The Chernobyl of Capitalism
It was too many great people we met, and great places we saw so I cannot justify to start elaborating on it.
However, there is one thing that certainly made the biggest impression; I’ll never forget Detroit, or “The Chernobyl of Capitalism” which I quickly named it. I never mentioned it on the blog, I found it hard to write something that was worthy the impression it made. Anyway, I guess this is the last chance.
From the Joliet prison outside Chicago we have no contacts before Kevin Lentz in Ann Arbor, a few miles west of Detroit, Michigan. Leaving late from the blues brothers dormitory, taking the Interstate-94 a cold afternoon we only managed to penetrate Michigan with a few miles before it is utterly dark. It is cold enough to make your feet feel like two wooden blocks when stepping off the bike, while the fingers don’t cooperate when you take off the helmet and remove the jacket, temporarily stuffed with New York Times for extra insulation.
You start to wonder if it is worth to keep heading up north to see Detroit while defrosting in the bathtub and feeling the needles steadily punch you while you slowly get back the feeling in your legs and hands. But you can’t abort; it was the town everybody told us to stay away from. The automotive industry’s cradle with the satanic steel mills along the Rouge, the home of a world class white flight, the living ghost town symbolizing the greatness of capitalism and union power.
It is dark again when we have a half hour left to Kevin’s place Ann Arbor the next day. Traffic is growing heavier and faster the closer we get. With hardly any light on the bikes it is an adrenalin rush to cross over all the lanes at the time we have to get off the highway. First challenging, and then rewarding when you see you managed once more without getting run over by a tractor trailer going 1,5 times your speed. It is a relief to get to Kevin’s place.
Ann Arbor for me is the dull highbrow brother of Detroit. Detroit had the heavy industries and history, almost like a working class heroes’ Mecca. Ann Arbor has the intellect and education.
But Kevin’s heart is burning for the history of Detroit and the heavy industry. The rise and fall of the Motor City. When he talks about Detroit he sounds like Dennis Hopper talking about Kurtz in Apocalypse now. It’s the same enthusiasm while talking about the city equally crazy as the colonel. We got the perfect man to take us into the industrial heart of darkness.
Next day is a typical grey December day in Michigan, perfect for underlining the decadence waiting ahead of us. While passing Dearborn, home of Henry Ford’s operations the sad reality becomes apparent. Working our way further in we bypass the Motor City Casino. A casino is probably exactly what the town need.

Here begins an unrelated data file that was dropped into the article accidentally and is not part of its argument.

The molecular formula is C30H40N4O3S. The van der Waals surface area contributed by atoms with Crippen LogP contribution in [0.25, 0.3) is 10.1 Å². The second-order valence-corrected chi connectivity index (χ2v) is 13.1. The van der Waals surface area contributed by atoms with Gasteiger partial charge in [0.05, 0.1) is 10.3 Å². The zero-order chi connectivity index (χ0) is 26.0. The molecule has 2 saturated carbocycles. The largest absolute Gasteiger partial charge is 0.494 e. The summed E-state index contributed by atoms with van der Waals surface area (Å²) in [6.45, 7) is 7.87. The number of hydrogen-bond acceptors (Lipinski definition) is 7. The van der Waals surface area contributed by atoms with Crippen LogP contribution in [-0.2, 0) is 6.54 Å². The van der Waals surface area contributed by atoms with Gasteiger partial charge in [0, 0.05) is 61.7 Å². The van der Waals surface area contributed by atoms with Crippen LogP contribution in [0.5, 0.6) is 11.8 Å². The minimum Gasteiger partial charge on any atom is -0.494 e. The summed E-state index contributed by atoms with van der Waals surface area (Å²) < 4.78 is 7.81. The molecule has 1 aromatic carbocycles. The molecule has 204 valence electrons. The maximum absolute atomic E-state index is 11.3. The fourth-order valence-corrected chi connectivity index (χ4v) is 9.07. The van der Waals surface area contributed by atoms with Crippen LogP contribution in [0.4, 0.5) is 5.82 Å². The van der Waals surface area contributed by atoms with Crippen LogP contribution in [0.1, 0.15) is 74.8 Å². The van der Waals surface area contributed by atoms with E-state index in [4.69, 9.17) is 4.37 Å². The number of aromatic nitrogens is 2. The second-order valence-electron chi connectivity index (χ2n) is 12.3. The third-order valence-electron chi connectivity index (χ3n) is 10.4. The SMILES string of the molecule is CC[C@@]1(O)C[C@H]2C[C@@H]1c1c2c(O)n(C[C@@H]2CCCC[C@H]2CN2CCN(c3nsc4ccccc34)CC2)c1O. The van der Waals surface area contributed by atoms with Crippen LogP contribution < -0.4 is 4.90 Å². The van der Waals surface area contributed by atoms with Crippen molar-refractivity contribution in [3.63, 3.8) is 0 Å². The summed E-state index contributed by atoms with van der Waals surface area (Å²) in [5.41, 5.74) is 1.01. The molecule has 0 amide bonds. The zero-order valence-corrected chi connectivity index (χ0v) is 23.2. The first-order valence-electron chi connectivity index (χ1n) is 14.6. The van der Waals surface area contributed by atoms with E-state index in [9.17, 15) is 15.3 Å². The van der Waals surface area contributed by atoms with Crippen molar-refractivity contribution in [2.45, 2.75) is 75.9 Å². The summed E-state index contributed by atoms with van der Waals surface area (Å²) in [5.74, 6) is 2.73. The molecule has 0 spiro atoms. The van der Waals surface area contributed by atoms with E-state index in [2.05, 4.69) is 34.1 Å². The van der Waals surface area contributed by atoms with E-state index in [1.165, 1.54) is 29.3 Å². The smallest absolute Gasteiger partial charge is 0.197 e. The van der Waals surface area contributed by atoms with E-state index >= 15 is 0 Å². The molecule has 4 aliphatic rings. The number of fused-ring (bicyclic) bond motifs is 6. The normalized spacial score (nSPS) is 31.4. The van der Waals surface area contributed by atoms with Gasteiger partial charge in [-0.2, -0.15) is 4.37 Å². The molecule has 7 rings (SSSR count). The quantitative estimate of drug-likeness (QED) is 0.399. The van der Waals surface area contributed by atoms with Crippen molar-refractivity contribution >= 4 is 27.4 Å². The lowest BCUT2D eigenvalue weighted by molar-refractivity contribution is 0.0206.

Downtown is quiet as a political opposition party in North Korea, even on a Friday afternoon. There are hardly any people to see, and empty high-rise buildings are slowly falling apart. There’s not enough cars to even make the slightest traffic jam. Some places steam blows up from the ground from the city’s heating system and gives it an even more industrial, hellish and tragic appearance. The few people we see is only African Americans, the white flight drained the town for all the whites, which was the one that could afford to move when the economy went down.
On the way over to Belle Island we’re going through several neighborhoods with burned out houses, empty lots that the nature have started to take back, and houses boarded up by the authorities to reduce the risk of squatters burning down the place. A short stop at old Fisher’s mansion discloses that one of the richest dude’s former home has been taken over by a Krishna congregation. Though there’s no money left in town, there might be some souls to steal.
A third of the street lights on the bridge to Belle Island have fallen down, like they nod to you to confirm your expectation to find a former playground for the well to do’s that’s empty and falling apart. The oldest yacht club in the states greets you on the other side, all boarded up, dark and empty. The island is empty, the playground is just not fun anymore.
Last stop is the Heidelberg Street, the proof that at least the creativity is living. Tyree Guyton started in -86 to transform empty houses and lot’s into gigantic art installations, just armed with paintbrushes and leftovers from the community. Soon the Elba Street and Heidelberg Street was a massive art installation. The city demolished parts of it in both -91 and -99, but it’s survived and still evolves. It’s one bright spot in an else wise dark town, though the installation is more or less picturing what’s happened in town, and all genious politics around.
Some people shun town in fear of crime. We don’t get any trouble despite flashing heavy duty photographing equipment and hanging out at the worse parts of town. My feeling is that people don’t bother to do any robberies anymore because everybody that had something worth robbing them left decades ago.
I find it scarier with Detroit than Chernobyl which I saw it a few years ago. Chernobyl can at least be blamed on an accident, more or less. Detroit can mostly be explained by greed and politics. It sort of tells a story few people on the western hemisphere like to hear, but I’m intrigued by the honesty of the story Detroit tells. I’ll for sure be back, for me it’s the most unique place in the States.
Typical condition after driving for a day, chest and beard covered in ice, snow and salt from the road. No feelings in feet or hands.
Kevin and the Pear Street band jamming in Kevins basement in Ann Arbor